In 2013, just 13 running backs topped 1,000 yards in the NFL. Top tier running backs have always demanded big money for their performances. With so little separating the best in the league from the rest of the pack, should teams be investing big money in running backs?
Maurice Jones-Drew will be walking away from the Jacksonville Jaguars in free agency, and Chris Johnson is almost certainly going to be a salary cap casualty with the Titans. In 2013, the Jags coughed up nearly $7 million for Jones-Drew and the Titans are set to pay Johnson $8 million next season. Both runners put up respectable numbers last season, but Johnson’s 1,077 yards don’t warrant such a large salary. Jones-Drew struggled behind mediocre blocking, but his production could be replaced without too much difficulty.
Even Adrian Peterson underwhelmed in 2013. Next season, he’ll make $11.75 million. That’s a huge paycheck to be dishing out to a running back that can’t produce big numbers without an offensive line to run behind.
To win in today’s NFL, teams need to be able to throw the ball in some capacity. Running the ball has taken a back seat to the top passers in the league in recent years, but teams can still win running the ball.
Seahawks running back Marshawn Lynch will make just $5 million next season, and he has every chance of breaking open games at any point. He’s a proven running back that has shown an ability to make huge plays in the biggest of games. Is there a valid reason that Peterson should be making twice the money Lynch will in 2014?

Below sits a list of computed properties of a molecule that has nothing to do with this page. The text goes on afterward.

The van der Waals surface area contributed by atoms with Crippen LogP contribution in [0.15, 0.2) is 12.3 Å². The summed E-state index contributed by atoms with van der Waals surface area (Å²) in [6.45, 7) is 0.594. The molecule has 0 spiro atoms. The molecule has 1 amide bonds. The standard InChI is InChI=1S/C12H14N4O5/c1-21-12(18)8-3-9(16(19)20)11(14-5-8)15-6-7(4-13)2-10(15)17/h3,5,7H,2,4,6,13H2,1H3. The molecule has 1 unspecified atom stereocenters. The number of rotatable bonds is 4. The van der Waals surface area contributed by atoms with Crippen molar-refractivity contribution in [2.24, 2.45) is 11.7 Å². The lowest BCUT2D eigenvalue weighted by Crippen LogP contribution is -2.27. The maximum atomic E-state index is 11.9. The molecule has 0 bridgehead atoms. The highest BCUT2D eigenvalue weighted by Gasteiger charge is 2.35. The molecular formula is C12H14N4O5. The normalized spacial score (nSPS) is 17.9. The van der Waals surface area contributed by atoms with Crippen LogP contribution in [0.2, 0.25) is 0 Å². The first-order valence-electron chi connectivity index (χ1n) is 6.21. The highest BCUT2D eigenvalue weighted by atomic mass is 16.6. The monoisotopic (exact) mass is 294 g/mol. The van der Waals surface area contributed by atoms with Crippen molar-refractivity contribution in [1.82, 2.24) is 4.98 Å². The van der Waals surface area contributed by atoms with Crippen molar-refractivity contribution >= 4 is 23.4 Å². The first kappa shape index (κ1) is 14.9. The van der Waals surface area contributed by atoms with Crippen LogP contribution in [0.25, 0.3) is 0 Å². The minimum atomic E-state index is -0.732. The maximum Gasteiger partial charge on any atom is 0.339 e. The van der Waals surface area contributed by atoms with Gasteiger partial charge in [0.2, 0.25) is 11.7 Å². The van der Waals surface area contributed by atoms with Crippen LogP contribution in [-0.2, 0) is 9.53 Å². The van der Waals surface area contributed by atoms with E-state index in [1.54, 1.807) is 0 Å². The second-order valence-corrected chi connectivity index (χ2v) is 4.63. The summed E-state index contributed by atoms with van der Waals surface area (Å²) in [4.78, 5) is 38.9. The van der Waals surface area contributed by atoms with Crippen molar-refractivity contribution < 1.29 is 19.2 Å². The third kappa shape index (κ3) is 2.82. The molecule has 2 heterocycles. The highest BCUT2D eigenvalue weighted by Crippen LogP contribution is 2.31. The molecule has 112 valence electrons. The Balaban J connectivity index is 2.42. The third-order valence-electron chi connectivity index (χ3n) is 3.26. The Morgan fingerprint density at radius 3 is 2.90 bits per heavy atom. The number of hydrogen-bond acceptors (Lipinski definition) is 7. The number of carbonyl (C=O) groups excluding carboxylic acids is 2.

I’m not implying that Lynch is an average runner either. Lynch is a top tier runner, but runners’ stats are tumultuous at best. From year to year, they change constantly, and there’s no reason for a team to make a big investment in a runner when they don’t know how his production will look from one season to the next.
The top quarterbacks in the NFL are different, as are many of the top receivers in the league. Peyton Manning and Tom Brady had great years in 2013, and barring injury in 2014, they’ll be right back at it again. Teams are far better off investing in middle of the road backs that they can move on from without huge salary hits to their cap space than trying to nail down the best runners in the league.
All of this is stated without mentioning that running backs have a short shelf life anyway. Consider this. A runner gets tackled nearly every time he gets the ball. That’s not the case with any other position in the league.
As we see a couple high profile running backs shuffling teams due to salary issues, consider whether or not they’re actually worth the money they’re demanding. Historically, the best runners in the game have a direct impact on championship teams, but Peterson, who most would say is the best running back in the league, has had no impact on the NFL’s championship since entering the league.